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Friday, December 17, 2010

Homeless for the Holidays

by Robyn

It is becoming that time of year again.

Chestnuts roasting on an open fire, etc...which, if you have a place to eat and money to purchase food, actually might mean something. But not all of us are so lucky.

What I am reminded of each year are the times when I myself was Seattle and San Francisco and Tuscon and Tyler, TX...and in order to have a holiday meal, had to turn to a mission of some sort, being the only types of homeless shelter available at the time.

But times have changed, a bit. There are now non-religiously affiliated shelters in many locales.

Not that the religious ones were all that long as one remembered the main credo:

You have to listen to the Word if you want to eat the bird.

It is in one of these missions that I finally learned that I could no longer call myself a Christian. The answers to the questions I put to the preacher were just insufficient for me.

Sample of shelter life
Be that as it may, I still remember being homeless this time of the year. Sleeping in a cardboard box under a highway overpass in order to keep from freezing to death. On one occasion even trading access to my body for a meal and a warm bed...not that I knew I was doing that.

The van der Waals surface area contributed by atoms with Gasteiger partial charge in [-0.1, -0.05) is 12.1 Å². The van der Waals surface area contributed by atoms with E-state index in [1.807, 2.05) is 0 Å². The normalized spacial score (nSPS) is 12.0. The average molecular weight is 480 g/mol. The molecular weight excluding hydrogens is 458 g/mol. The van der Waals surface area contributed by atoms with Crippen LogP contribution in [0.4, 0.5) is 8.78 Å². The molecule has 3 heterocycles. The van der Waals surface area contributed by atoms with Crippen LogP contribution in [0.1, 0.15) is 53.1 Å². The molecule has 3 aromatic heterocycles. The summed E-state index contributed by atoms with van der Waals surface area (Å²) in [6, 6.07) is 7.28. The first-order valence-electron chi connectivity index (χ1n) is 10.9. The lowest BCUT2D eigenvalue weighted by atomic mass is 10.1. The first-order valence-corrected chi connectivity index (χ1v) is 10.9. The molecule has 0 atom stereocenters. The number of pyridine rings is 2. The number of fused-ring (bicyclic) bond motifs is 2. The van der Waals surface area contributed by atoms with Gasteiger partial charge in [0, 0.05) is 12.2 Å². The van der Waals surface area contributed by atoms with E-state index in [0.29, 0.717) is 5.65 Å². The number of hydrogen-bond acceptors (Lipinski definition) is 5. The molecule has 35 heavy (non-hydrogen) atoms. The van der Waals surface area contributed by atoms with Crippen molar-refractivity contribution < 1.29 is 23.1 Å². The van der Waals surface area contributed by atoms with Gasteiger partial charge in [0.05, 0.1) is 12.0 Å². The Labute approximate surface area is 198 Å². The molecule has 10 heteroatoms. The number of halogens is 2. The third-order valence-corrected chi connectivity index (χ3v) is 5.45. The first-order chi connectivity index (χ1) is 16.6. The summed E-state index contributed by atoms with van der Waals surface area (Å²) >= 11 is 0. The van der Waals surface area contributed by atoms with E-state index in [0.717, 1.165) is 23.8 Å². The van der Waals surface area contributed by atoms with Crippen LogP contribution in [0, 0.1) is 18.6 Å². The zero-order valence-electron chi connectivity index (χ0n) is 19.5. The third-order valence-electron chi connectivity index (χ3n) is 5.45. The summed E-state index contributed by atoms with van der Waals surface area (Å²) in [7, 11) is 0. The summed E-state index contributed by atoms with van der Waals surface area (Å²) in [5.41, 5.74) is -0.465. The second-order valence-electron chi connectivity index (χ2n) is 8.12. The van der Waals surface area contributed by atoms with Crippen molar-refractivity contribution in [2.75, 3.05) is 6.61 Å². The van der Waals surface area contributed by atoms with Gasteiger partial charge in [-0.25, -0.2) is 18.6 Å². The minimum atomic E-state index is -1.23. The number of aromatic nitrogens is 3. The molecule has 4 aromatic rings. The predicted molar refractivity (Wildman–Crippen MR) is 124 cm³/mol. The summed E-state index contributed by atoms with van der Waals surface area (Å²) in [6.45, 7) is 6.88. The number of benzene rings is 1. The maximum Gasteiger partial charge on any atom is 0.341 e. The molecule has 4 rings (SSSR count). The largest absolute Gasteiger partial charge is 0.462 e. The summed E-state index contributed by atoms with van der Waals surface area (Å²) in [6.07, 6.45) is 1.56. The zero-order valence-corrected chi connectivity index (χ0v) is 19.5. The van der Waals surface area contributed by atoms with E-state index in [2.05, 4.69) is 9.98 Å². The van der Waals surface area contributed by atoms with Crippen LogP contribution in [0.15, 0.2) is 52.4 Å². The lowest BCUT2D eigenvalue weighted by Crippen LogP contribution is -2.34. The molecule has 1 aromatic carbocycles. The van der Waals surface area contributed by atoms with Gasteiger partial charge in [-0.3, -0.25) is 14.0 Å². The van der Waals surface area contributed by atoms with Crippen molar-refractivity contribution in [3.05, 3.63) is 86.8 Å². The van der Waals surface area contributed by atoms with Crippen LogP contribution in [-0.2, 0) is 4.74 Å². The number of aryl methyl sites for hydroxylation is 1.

But...anything to get out of the cold...I guess.

Recently I read some encouraging news. New York City has instituted a pilot policy which allows transpeople to choose the gender-segregated homeless facility that is right for us. If only more places would follow suit...

The article focuses on transwoman Tiffany Jones, who aged out of foster care this old enough to become a homeless adult. When she showed up at a men's homeless shelter, she was pleasantly surprised to be asked if she was transgender and would prefer to live in a women's shelter.

There’s still some negative attention surrounding living with women. I had a couple fights when I first came in but not anymore. I had to prove a point that just because I’m transgender there’s no way of beating me. But if I were in the men’s shelter I’d be beaten up or raped.